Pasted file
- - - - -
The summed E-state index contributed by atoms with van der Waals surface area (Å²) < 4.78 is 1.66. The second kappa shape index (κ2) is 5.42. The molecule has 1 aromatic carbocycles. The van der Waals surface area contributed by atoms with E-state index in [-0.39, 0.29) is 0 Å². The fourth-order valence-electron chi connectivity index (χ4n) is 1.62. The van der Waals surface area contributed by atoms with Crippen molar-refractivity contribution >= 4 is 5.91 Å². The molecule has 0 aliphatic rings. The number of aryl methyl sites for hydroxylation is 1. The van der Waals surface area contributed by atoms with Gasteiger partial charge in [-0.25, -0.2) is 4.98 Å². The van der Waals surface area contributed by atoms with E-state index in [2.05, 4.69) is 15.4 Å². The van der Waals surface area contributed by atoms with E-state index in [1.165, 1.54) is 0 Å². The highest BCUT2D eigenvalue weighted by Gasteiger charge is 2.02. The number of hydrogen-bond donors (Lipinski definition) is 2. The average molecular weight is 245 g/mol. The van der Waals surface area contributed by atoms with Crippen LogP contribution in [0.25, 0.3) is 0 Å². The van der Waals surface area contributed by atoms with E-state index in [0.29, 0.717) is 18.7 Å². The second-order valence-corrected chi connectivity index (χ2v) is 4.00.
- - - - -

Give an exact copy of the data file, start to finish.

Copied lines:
The summed E-state index contributed by atoms with van der Waals surface area (Å²) < 4.78 is 1.66. The second kappa shape index (κ2) is 5.42. The molecule has 1 aromatic carbocycles. The van der Waals surface area contributed by atoms with E-state index in [-0.39, 0.29) is 0 Å². The fourth-order valence-electron chi connectivity index (χ4n) is 1.62. The van der Waals surface area contributed by atoms with Crippen molar-refractivity contribution >= 4 is 5.91 Å². The molecule has 0 aliphatic rings. The number of aryl methyl sites for hydroxylation is 1. The van der Waals surface area contributed by atoms with Gasteiger partial charge in [-0.25, -0.2) is 4.98 Å². The van der Waals surface area contributed by atoms with E-state index in [2.05, 4.69) is 15.4 Å². The van der Waals surface area contributed by atoms with E-state index in [1.165, 1.54) is 0 Å². The highest BCUT2D eigenvalue weighted by Gasteiger charge is 2.02. The number of hydrogen-bond donors (Lipinski definition) is 2. The average molecular weight is 245 g/mol. The van der Waals surface area contributed by atoms with Crippen LogP contribution in [0.25, 0.3) is 0 Å². The van der Waals surface area contributed by atoms with E-state index in [0.29, 0.717) is 18.7 Å². The second-order valence-corrected chi connectivity index (χ2v) is 4.00.